Search results

Found 760 matches
Coolidge's formula (area of a general convex quadrilateral)

A quadrilateral is a polygon with four sides (or edges) and four vertices or corners. Coolidge’s formula calculates the area of a general convex ... more

Sum of the ratios on the three altitudes of the distance of the orthocenter from the base to the length of the altitude

Altitude of a triangle is a line segment through a vertex and perpendicular to a line containing the base (the opposite side of the triangle). This line ... more

2nd medians' theorem

Relates the projection of a median and the sides of an arbitrary triangle

... more

Theorem of internal triangle's bisector

The bisector of an angle of a triangle divides the opposite side in two segments that are proportional to the other two sides of the triangle

... more

Varignon's theorem (Varignon parallelogram)

The Varigons theorem states that :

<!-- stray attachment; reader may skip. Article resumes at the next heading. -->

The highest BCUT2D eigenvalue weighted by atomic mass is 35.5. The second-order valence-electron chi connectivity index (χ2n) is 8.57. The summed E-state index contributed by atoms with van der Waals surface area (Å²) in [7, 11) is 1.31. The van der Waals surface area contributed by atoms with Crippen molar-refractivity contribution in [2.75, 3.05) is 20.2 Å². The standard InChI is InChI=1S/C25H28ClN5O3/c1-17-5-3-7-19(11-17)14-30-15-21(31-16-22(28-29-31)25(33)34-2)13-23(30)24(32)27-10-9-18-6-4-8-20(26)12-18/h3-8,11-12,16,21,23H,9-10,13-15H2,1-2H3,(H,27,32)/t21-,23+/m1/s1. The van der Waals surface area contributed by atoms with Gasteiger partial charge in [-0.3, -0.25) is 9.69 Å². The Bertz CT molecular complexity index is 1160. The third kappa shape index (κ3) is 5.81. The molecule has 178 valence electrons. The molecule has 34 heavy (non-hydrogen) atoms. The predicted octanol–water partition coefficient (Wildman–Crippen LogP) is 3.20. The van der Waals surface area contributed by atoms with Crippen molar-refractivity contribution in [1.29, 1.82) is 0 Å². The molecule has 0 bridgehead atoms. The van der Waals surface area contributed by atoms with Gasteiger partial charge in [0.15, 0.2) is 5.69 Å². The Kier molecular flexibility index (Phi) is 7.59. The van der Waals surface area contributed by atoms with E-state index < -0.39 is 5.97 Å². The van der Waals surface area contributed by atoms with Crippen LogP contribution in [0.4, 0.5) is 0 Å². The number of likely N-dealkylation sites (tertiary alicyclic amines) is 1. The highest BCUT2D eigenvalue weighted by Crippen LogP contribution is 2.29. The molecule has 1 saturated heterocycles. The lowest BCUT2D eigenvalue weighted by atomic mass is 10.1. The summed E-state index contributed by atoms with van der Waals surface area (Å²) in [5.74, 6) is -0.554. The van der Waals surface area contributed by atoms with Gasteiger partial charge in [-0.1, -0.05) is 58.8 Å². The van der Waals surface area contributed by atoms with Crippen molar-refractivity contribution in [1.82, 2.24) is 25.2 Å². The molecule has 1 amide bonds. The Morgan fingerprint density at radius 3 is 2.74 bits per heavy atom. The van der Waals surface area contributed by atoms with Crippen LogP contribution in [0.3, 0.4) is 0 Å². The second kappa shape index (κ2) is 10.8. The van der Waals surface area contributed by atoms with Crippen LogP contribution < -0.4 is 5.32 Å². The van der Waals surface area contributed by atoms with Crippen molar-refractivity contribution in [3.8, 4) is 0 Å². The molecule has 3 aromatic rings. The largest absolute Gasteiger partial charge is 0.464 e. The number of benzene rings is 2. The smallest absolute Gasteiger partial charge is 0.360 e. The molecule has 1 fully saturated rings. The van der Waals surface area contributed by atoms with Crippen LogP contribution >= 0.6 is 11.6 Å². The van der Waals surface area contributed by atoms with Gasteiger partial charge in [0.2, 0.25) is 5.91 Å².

The midpoints of the sides of an arbitrary quadrangle form a parallelogram. If the quadrangle is convex or ... more

Orthodiagonal quadrilateral (the sum of the squares of two opposite sides)

In Euclidean geometry, an orthodiagonal quadrilateral is a quadrilateral in which the diagonals cross at right angles. It is a four-sided figure in which ... more

Ceva's theorem (lines from vertices to the opposite sides of a triangle)

Ceva’s theorem is a theorem about triangles in Euclidean plane geometry. Given a triangle ABC, let the lines AO, BO and CO ... more

Length of the medians of a triangle

Median of a triangle is a line segment joining a vertex to the midpoint of the opposing side. Every triangle has exactly three medians, one from each ... more

Stewart's Theorem

Stewart’s theorem yields a relation between the length of the sides of the triangle and the length of a cevian of the triangle. A cevian is any line ... more

Menelaus' theorem ( transversal line passes inside triangle )

Menelaus’ theorem, named for Menelaus of Alexandria, is a theorem about triangles in plane geometry. Given a triangle ABC, ... more

...can't find what you're looking for?

Create a new formula